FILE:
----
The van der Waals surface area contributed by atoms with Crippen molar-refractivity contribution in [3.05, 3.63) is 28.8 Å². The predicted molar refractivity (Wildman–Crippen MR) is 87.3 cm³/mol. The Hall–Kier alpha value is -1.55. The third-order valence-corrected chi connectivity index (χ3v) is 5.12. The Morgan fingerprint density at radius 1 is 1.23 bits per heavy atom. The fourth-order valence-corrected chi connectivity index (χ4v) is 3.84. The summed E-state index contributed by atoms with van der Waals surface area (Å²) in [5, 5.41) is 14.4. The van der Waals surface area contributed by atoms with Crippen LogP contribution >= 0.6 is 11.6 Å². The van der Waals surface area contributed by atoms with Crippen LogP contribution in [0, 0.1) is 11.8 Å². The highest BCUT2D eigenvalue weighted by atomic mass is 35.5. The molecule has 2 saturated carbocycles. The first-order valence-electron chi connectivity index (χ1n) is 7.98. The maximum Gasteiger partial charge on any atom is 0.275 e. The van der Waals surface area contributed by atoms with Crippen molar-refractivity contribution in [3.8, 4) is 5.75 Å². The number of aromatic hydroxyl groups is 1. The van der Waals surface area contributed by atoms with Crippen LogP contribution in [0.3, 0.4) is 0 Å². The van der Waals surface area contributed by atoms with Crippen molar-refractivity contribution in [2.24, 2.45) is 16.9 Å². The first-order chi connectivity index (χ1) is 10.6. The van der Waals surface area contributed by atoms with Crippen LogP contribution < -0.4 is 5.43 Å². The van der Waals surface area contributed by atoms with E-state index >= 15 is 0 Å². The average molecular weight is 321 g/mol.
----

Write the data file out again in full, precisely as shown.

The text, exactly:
The van der Waals surface area contributed by atoms with Crippen molar-refractivity contribution in [3.05, 3.63) is 28.8 Å². The predicted molar refractivity (Wildman–Crippen MR) is 87.3 cm³/mol. The Hall–Kier alpha value is -1.55. The third-order valence-corrected chi connectivity index (χ3v) is 5.12. The Morgan fingerprint density at radius 1 is 1.23 bits per heavy atom. The fourth-order valence-corrected chi connectivity index (χ4v) is 3.84. The summed E-state index contributed by atoms with van der Waals surface area (Å²) in [5, 5.41) is 14.4. The van der Waals surface area contributed by atoms with Crippen LogP contribution >= 0.6 is 11.6 Å². The van der Waals surface area contributed by atoms with Crippen LogP contribution in [0, 0.1) is 11.8 Å². The highest BCUT2D eigenvalue weighted by atomic mass is 35.5. The molecule has 2 saturated carbocycles. The first-order valence-electron chi connectivity index (χ1n) is 7.98. The maximum Gasteiger partial charge on any atom is 0.275 e. The van der Waals surface area contributed by atoms with Crippen molar-refractivity contribution in [3.8, 4) is 5.75 Å². The number of aromatic hydroxyl groups is 1. The van der Waals surface area contributed by atoms with Crippen LogP contribution in [0.3, 0.4) is 0 Å². The van der Waals surface area contributed by atoms with Crippen molar-refractivity contribution in [2.24, 2.45) is 16.9 Å². The first-order chi connectivity index (χ1) is 10.6. The van der Waals surface area contributed by atoms with Crippen LogP contribution < -0.4 is 5.43 Å². The van der Waals surface area contributed by atoms with E-state index >= 15 is 0 Å². The average molecular weight is 321 g/mol.